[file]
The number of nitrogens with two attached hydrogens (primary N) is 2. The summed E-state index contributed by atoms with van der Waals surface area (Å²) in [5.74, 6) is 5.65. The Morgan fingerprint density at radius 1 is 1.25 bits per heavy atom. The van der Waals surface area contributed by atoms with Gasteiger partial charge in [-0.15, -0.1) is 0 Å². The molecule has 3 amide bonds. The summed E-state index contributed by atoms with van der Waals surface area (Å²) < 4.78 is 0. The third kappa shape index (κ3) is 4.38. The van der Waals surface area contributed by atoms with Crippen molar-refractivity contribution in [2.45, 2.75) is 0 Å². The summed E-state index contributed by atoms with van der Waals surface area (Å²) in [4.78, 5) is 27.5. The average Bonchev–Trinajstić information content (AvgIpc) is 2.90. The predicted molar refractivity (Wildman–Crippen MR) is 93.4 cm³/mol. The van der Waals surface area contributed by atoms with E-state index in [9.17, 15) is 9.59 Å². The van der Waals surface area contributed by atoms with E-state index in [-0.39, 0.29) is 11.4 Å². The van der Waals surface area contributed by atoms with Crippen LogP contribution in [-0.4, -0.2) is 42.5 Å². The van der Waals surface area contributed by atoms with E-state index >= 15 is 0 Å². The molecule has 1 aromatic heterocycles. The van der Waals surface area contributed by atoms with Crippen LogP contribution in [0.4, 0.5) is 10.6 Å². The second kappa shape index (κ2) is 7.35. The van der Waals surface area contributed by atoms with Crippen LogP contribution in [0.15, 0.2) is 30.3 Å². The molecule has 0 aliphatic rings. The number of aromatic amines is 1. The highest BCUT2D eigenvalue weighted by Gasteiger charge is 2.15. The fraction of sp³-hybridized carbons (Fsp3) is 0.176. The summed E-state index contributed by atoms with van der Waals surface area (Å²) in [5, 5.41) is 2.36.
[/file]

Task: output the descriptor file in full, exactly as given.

The number of nitrogens with two attached hydrogens (primary N) is 2. The summed E-state index contributed by atoms with van der Waals surface area (Å²) in [5.74, 6) is 5.65. The Morgan fingerprint density at radius 1 is 1.25 bits per heavy atom. The van der Waals surface area contributed by atoms with Gasteiger partial charge in [-0.15, -0.1) is 0 Å². The molecule has 3 amide bonds. The summed E-state index contributed by atoms with van der Waals surface area (Å²) < 4.78 is 0. The third kappa shape index (κ3) is 4.38. The van der Waals surface area contributed by atoms with Crippen molar-refractivity contribution in [2.45, 2.75) is 0 Å². The summed E-state index contributed by atoms with van der Waals surface area (Å²) in [4.78, 5) is 27.5. The average Bonchev–Trinajstić information content (AvgIpc) is 2.90. The predicted molar refractivity (Wildman–Crippen MR) is 93.4 cm³/mol. The van der Waals surface area contributed by atoms with E-state index in [9.17, 15) is 9.59 Å². The van der Waals surface area contributed by atoms with E-state index in [-0.39, 0.29) is 11.4 Å². The van der Waals surface area contributed by atoms with Crippen LogP contribution in [-0.4, -0.2) is 42.5 Å². The van der Waals surface area contributed by atoms with E-state index >= 15 is 0 Å². The molecule has 1 aromatic heterocycles. The van der Waals surface area contributed by atoms with Crippen LogP contribution in [0.4, 0.5) is 10.6 Å². The second kappa shape index (κ2) is 7.35. The van der Waals surface area contributed by atoms with Crippen LogP contribution in [0.15, 0.2) is 30.3 Å². The molecule has 0 aliphatic rings. The number of aromatic amines is 1. The highest BCUT2D eigenvalue weighted by Gasteiger charge is 2.15. The fraction of sp³-hybridized carbons (Fsp3) is 0.176. The summed E-state index contributed by atoms with van der Waals surface area (Å²) in [5, 5.41) is 2.36.